Combined Use of Aerial Photogrammetry and Terrestrial Laser Scanning for Detecting Geomorphological Changes in Hornsund, Svalbard
Peer reviewed, Journal article
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Original versionRemote Sensing. 2022, 14 (3), . 10.3390/rs14030601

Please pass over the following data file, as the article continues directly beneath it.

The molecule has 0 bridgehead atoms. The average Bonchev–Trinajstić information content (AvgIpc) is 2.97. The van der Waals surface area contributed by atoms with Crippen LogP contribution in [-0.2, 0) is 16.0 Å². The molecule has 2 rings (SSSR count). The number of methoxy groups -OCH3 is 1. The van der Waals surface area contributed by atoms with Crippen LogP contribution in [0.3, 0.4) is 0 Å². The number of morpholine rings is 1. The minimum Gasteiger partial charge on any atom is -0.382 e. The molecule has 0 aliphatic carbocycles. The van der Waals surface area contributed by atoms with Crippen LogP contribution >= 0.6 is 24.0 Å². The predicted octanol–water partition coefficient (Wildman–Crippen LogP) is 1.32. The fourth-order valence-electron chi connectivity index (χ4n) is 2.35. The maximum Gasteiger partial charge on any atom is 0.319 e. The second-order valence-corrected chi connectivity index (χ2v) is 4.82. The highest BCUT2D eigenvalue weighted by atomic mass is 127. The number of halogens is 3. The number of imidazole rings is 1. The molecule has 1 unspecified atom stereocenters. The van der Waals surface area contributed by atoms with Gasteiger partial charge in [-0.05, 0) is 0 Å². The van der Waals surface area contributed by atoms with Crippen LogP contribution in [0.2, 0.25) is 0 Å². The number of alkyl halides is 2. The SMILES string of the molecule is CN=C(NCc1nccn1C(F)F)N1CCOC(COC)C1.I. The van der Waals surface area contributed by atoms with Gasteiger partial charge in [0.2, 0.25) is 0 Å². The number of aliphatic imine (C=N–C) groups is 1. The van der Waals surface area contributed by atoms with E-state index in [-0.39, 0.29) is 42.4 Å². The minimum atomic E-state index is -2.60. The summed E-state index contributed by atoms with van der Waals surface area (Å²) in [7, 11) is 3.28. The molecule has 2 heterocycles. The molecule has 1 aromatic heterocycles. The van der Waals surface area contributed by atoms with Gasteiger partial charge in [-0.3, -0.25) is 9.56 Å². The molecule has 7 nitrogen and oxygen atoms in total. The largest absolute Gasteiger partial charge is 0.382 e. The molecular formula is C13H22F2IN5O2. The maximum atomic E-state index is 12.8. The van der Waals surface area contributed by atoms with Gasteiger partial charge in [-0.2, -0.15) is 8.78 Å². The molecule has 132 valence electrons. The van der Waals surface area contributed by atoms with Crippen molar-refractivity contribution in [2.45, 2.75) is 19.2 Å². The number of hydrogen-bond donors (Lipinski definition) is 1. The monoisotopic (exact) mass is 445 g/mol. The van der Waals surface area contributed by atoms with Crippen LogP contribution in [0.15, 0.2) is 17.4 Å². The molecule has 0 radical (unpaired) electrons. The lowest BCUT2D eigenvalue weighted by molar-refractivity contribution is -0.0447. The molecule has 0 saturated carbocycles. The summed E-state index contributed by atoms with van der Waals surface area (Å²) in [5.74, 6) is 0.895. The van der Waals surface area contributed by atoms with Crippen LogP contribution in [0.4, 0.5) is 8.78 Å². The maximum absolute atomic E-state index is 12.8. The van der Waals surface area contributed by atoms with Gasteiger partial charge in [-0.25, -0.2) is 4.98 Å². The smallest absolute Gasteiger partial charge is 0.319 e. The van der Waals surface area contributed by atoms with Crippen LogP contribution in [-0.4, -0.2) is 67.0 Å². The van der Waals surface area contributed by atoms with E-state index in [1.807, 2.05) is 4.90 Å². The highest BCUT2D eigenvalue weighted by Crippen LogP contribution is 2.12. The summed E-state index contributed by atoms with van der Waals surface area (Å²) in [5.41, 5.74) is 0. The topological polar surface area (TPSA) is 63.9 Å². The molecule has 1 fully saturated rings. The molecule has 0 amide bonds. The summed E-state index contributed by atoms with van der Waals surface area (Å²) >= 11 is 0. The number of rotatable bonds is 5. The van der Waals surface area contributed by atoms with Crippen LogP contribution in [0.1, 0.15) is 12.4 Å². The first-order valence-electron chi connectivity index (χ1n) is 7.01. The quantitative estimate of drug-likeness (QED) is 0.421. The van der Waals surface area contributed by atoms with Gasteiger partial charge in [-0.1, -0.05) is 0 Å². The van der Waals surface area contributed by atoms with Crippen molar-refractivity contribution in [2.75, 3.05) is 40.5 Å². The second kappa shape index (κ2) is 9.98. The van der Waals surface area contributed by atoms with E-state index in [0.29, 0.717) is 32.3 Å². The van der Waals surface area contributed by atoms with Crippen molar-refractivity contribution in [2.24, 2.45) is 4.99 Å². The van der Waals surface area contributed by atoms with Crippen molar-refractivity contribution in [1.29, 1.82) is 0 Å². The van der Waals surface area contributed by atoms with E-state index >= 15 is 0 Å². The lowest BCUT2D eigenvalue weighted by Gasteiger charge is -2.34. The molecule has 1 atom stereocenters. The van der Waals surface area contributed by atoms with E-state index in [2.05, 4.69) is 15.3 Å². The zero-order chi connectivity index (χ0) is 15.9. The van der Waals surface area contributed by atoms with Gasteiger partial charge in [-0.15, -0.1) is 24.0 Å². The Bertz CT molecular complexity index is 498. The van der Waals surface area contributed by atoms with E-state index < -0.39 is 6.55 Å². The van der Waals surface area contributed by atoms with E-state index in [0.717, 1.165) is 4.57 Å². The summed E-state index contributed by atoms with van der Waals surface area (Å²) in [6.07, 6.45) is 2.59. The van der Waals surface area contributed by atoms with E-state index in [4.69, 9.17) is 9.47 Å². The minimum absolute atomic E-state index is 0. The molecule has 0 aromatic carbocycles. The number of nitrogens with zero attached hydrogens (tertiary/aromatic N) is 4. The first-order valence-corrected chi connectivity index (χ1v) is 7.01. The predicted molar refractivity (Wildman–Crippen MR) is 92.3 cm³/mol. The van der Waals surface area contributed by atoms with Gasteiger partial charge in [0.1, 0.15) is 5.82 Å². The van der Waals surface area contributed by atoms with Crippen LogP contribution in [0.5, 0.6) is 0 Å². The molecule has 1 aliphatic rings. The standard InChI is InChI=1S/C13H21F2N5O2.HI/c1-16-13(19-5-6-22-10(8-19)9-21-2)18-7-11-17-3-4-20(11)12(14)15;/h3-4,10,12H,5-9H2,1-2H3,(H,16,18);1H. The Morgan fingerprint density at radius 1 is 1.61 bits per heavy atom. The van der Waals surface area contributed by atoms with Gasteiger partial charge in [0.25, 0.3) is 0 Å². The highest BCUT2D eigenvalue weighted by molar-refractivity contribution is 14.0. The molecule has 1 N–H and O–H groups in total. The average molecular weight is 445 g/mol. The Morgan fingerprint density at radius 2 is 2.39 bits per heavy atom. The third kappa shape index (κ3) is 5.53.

The Arctic is a region undergoing continuous and significant changes in land relief due to different glaciological, geomorphological and hydrogeological processes. To study those phenomena, digital elevation models (DEMs) and highly accurate maps with high spatial resolution are of prime importance. In this work, we assess the accuracy of high-resolution photogrammetric DEMs and orthomosaics derived from aerial images captured in 2020 over Hornsund, Svalbard. Further, we demonstrate the accuracy of DEMs generated using point clouds acquired in 2021 with a Riegl VZ®-6000 terrestrial laser scanner (TLS). Aerial and terrestrial data were georeferenced and registered based on very reliable ground control points measured in the field. Both DEMs, however, had some data gaps due to insufficient overlaps in aerial images and limited sensing range of the TLS. Therefore, we compared and integrated the two techniques to create a continuous and gapless DEM for the scientific community in Svalbard. This approach also made it possible to identify geomorphological activity over a one-year period, such as the melting of ice cores at the periglacial zone, changes along the shoreline or snow thickness in gullies. The study highlights the potential for combining other techniques to represent the active processes in this region.